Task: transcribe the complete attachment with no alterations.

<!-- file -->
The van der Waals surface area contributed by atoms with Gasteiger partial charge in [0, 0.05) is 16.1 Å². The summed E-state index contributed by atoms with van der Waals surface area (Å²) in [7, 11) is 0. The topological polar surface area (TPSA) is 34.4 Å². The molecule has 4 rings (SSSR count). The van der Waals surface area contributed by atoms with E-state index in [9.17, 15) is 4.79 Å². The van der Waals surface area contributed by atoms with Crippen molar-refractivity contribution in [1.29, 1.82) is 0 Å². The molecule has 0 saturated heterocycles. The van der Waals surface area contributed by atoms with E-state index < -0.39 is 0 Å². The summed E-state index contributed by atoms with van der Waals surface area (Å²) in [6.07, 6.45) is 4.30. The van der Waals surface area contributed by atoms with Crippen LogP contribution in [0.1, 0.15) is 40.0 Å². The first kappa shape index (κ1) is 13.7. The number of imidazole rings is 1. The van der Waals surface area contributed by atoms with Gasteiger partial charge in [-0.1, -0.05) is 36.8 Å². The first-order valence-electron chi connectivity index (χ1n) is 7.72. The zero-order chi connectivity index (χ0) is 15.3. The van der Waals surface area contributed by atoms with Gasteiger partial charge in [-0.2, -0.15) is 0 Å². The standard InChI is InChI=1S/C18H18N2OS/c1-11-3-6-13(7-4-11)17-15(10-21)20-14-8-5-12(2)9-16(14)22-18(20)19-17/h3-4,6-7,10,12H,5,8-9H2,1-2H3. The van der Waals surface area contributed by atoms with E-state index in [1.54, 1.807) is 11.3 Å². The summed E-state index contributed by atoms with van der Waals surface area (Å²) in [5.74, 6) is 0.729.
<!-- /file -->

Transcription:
The van der Waals surface area contributed by atoms with Gasteiger partial charge in [0, 0.05) is 16.1 Å². The summed E-state index contributed by atoms with van der Waals surface area (Å²) in [7, 11) is 0. The topological polar surface area (TPSA) is 34.4 Å². The molecule has 4 rings (SSSR count). The van der Waals surface area contributed by atoms with E-state index in [9.17, 15) is 4.79 Å². The van der Waals surface area contributed by atoms with Crippen molar-refractivity contribution in [1.29, 1.82) is 0 Å². The molecule has 0 saturated heterocycles. The van der Waals surface area contributed by atoms with E-state index < -0.39 is 0 Å². The summed E-state index contributed by atoms with van der Waals surface area (Å²) in [6.07, 6.45) is 4.30. The van der Waals surface area contributed by atoms with Crippen LogP contribution in [0.1, 0.15) is 40.0 Å². The first kappa shape index (κ1) is 13.7. The number of imidazole rings is 1. The van der Waals surface area contributed by atoms with Gasteiger partial charge in [-0.1, -0.05) is 36.8 Å². The first-order valence-electron chi connectivity index (χ1n) is 7.72. The zero-order chi connectivity index (χ0) is 15.3. The van der Waals surface area contributed by atoms with Gasteiger partial charge in [-0.2, -0.15) is 0 Å². The standard InChI is InChI=1S/C18H18N2OS/c1-11-3-6-13(7-4-11)17-15(10-21)20-14-8-5-12(2)9-16(14)22-18(20)19-17/h3-4,6-7,10,12H,5,8-9H2,1-2H3. The van der Waals surface area contributed by atoms with E-state index in [1.54, 1.807) is 11.3 Å². The summed E-state index contributed by atoms with van der Waals surface area (Å²) in [5.74, 6) is 0.729.